Health knowledge and news provided by doctors.

Make Your Own Homemade Baby Food to Lower Sugar and Increase Nutrients


A UK study has found that commercially purchased solid foods for infants are not meeting many children’s nutritional needs. Homemade versions are a better bet for the necessary amounts of energy and protein, finds a study published in the Archives of Disease in Childhood.

Researchers at the University of Glasgow analyzed more than 450 store-bought infant products from manufacturers such as Cow & Gate, Heinz, Boots, Hipp Organic, Organix, and Ella’s Kitchen. Included were ready-made cereals, biscuits, bars, and snacks.

The researchers found that babies who ate ready-made foods got more calories but half the nutrients compared to those who ate homemade foods. The team also found that commercial infant foods contained 65% more sugar. Exposure to these sweeter foods could set the stage for poor eating habits into childhood and adulthood plus potentially be a factor in dental decay.

Parents are not recommended to start solid foods until between the ages of 4 and 6. Until then, breast milk or formula meets the baby’s nutrition needs. (Note: The American Academy of Pediatrics recommends exclusive breastfeeding for the first 6 months after birth.) Cues for initiating solid foods include:

• Head control. Your baby needs to be able to keep his head in a steady, upright position.
• Losing the "extrusion reflex." To keep solid food in his mouth and then swallow it, your baby needs to stop using his tongue to push food out of his mouth.
• Sitting well when supported. Even if he's not quite ready for a highchair, your baby needs to be able to sit upright to swallow well.
• Chewing motions. Your baby's mouth and tongue develop in sync with his digestive system. To start solids, he should be able to move food to the back of his mouth and swallow. As he learns to swallow efficiently, you may notice less drooling – though if your baby's teething, you might still see a lot of drool.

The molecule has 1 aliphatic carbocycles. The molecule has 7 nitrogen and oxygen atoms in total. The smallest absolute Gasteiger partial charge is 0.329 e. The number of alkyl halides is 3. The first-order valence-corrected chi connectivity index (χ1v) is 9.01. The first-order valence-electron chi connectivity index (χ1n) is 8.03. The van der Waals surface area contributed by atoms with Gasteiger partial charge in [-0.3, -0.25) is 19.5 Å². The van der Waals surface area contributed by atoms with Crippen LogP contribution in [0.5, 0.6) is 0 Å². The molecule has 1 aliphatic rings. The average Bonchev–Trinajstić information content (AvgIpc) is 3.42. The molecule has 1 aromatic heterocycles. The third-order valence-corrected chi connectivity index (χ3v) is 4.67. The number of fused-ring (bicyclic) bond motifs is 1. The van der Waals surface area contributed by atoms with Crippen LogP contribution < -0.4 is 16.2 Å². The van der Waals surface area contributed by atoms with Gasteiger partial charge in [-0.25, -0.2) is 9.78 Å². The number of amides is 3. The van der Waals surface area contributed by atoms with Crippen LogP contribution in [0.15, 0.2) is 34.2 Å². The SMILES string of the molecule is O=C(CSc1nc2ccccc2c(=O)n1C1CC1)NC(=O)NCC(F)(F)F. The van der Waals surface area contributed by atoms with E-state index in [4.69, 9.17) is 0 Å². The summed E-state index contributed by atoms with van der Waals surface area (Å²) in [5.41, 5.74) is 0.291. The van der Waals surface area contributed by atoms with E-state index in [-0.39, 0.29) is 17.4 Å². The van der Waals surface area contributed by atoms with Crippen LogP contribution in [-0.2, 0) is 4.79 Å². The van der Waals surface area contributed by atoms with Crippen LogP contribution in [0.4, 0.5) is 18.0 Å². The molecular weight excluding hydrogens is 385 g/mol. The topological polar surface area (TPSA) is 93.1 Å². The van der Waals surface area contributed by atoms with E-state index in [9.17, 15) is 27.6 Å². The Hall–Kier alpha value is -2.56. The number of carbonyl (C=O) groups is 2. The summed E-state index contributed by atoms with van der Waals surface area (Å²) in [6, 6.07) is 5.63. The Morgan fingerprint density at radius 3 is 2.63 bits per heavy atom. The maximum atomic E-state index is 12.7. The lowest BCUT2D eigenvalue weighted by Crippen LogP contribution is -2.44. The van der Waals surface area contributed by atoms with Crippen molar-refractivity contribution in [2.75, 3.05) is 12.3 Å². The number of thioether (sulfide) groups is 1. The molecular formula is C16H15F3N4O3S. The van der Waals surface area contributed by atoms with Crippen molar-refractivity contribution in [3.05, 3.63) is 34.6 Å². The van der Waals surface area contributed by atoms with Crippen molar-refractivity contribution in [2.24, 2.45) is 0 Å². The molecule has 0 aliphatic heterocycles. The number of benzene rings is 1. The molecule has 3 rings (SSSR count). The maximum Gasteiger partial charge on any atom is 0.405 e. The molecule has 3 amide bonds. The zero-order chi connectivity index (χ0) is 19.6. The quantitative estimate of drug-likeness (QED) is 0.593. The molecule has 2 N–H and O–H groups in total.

• Significant weight gain. Most babies are ready to eat solids when they've doubled their birth weight (or weigh about 15 pounds) and are at least 4 months old.
• Growing appetite. He seems hungry – even with eight to ten feedings of breast milk or formula a day.
• Curiosity about what you're eating. Your baby may begin eyeing your bowl of rice or reaching for a forkful of fettuccine as it travels from your plate to your mouth.

Follow eMaxHealth on YouTube, Twitter and Facebook.
Please, click to subscribe to our Youtube Channel to be notified about upcoming health and food tips.

The weaning process is considered to be a crucial process in an infant's early life, aiming to introduce him or her to a wider range of textures, tastes and flavors, and encouraging the acceptance of a variety of foods while boosting nutrient and energy intake.

The first “solid” food introduced is usually a single-grain infant cereal such as rice cereal. These should be prepared with breast milk or formula, without any added sugar or salt. Food should be introduced slowly – only one new food at a time – to assess for signs of allergy or intolerance.

Single-ingredient fruits and vegetables often come next. The best foods to introduce first include purees of carrot, bananas, avocado, green peas or butternut squash. These are smooth, mild-flavored and slightly sweet. Remember to thin them down to liquid consistency for baby’s first meals.

Cooking Light First Foods by Carolyn Land Williams MEd RD offers recipes for homemade baby food purees, including this favorite carrot recipe:

Cut 1 pound of peeled carrots (about 6) into 1/2 –inch-thick slices. Place in a vegetable steamer, steam covered 20 minutes or until very tender. Remove carrot from steamer, reserving cooking liquid. Place carrot in a food processor and process until smooth, adding cooking liquid 1 tablespoon at a time to reach desired consistency. This recipe can be frozen for future use. Williams recommends freezing batches into ice-cube trays (each cube holds about 2 tablespoons). Defrost just one cube at a time at first until baby begins eating more.

Journal Reference:
A. L. Garcia, S. Raza, A. Parrett, C. M. Wright. Nutritional content of infant commercial weaning foods in the UK.Archives of Disease in Childhood, 2013; DOI:10.1136/archdischild-2012-303386

Additional Resources:
Baby Center - Introducing Solid Food
Cooking Light Magazine: Cooking for Baby